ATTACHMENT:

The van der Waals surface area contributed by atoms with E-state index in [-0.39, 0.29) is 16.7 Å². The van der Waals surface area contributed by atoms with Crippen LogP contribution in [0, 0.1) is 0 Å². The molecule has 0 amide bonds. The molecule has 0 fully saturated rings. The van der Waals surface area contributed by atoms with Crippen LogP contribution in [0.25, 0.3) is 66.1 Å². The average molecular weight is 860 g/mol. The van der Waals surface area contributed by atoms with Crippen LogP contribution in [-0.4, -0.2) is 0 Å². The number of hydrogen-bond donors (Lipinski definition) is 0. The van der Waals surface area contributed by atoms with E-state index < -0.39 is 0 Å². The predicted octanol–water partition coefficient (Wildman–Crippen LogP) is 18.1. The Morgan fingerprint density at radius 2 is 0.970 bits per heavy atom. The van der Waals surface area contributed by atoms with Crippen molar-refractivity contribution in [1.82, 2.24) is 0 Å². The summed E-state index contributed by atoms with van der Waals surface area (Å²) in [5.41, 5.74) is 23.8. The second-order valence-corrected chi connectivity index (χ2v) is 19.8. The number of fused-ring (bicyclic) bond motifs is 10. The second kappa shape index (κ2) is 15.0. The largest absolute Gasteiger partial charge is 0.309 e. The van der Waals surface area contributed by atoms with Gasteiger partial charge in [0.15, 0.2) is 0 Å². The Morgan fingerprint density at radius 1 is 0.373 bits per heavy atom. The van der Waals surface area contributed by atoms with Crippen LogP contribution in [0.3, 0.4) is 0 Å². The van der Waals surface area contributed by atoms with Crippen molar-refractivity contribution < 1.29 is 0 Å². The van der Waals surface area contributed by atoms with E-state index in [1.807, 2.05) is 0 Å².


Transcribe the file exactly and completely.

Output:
The van der Waals surface area contributed by atoms with E-state index in [-0.39, 0.29) is 16.7 Å². The van der Waals surface area contributed by atoms with Crippen LogP contribution in [0, 0.1) is 0 Å². The molecule has 0 amide bonds. The molecule has 0 fully saturated rings. The van der Waals surface area contributed by atoms with Crippen LogP contribution in [0.25, 0.3) is 66.1 Å². The average molecular weight is 860 g/mol. The van der Waals surface area contributed by atoms with Crippen LogP contribution in [-0.4, -0.2) is 0 Å². The number of hydrogen-bond donors (Lipinski definition) is 0. The van der Waals surface area contributed by atoms with E-state index < -0.39 is 0 Å². The predicted octanol–water partition coefficient (Wildman–Crippen LogP) is 18.1. The Morgan fingerprint density at radius 2 is 0.970 bits per heavy atom. The van der Waals surface area contributed by atoms with Crippen molar-refractivity contribution in [1.82, 2.24) is 0 Å². The summed E-state index contributed by atoms with van der Waals surface area (Å²) in [5.41, 5.74) is 23.8. The second-order valence-corrected chi connectivity index (χ2v) is 19.8. The number of fused-ring (bicyclic) bond motifs is 10. The second kappa shape index (κ2) is 15.0. The largest absolute Gasteiger partial charge is 0.309 e. The van der Waals surface area contributed by atoms with Gasteiger partial charge in [0.15, 0.2) is 0 Å². The Morgan fingerprint density at radius 1 is 0.373 bits per heavy atom. The van der Waals surface area contributed by atoms with Crippen LogP contribution in [0.3, 0.4) is 0 Å². The van der Waals surface area contributed by atoms with Crippen molar-refractivity contribution < 1.29 is 0 Å². The van der Waals surface area contributed by atoms with E-state index in [1.807, 2.05) is 0 Å².